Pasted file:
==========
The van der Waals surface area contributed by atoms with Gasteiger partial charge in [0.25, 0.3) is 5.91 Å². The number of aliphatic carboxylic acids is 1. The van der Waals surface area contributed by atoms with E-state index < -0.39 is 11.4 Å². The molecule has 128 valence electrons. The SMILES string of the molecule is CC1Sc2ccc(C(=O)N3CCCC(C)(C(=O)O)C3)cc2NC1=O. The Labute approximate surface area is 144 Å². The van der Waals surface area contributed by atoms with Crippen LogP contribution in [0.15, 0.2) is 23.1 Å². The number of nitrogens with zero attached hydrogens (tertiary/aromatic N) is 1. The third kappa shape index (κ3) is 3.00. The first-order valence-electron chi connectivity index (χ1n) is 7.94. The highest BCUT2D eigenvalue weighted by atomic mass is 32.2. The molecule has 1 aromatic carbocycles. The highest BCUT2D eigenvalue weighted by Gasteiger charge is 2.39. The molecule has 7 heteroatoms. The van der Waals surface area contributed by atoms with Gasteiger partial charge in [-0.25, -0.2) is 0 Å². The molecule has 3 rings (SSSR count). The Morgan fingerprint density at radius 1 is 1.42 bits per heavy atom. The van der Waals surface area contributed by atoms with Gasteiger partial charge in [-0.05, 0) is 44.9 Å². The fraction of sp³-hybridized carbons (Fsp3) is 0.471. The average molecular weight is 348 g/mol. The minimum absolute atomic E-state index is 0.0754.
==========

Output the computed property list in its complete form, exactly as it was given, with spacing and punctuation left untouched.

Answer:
The van der Waals surface area contributed by atoms with Gasteiger partial charge in [0.25, 0.3) is 5.91 Å². The number of aliphatic carboxylic acids is 1. The van der Waals surface area contributed by atoms with E-state index < -0.39 is 11.4 Å². The molecule has 128 valence electrons. The SMILES string of the molecule is CC1Sc2ccc(C(=O)N3CCCC(C)(C(=O)O)C3)cc2NC1=O. The Labute approximate surface area is 144 Å². The van der Waals surface area contributed by atoms with Crippen LogP contribution in [0.15, 0.2) is 23.1 Å². The number of nitrogens with zero attached hydrogens (tertiary/aromatic N) is 1. The third kappa shape index (κ3) is 3.00. The first-order valence-electron chi connectivity index (χ1n) is 7.94. The highest BCUT2D eigenvalue weighted by atomic mass is 32.2. The molecule has 1 aromatic carbocycles. The highest BCUT2D eigenvalue weighted by Gasteiger charge is 2.39. The molecule has 7 heteroatoms. The van der Waals surface area contributed by atoms with Gasteiger partial charge in [-0.25, -0.2) is 0 Å². The molecule has 3 rings (SSSR count). The Morgan fingerprint density at radius 1 is 1.42 bits per heavy atom. The van der Waals surface area contributed by atoms with Gasteiger partial charge in [-0.05, 0) is 44.9 Å². The fraction of sp³-hybridized carbons (Fsp3) is 0.471. The average molecular weight is 348 g/mol. The minimum absolute atomic E-state index is 0.0754.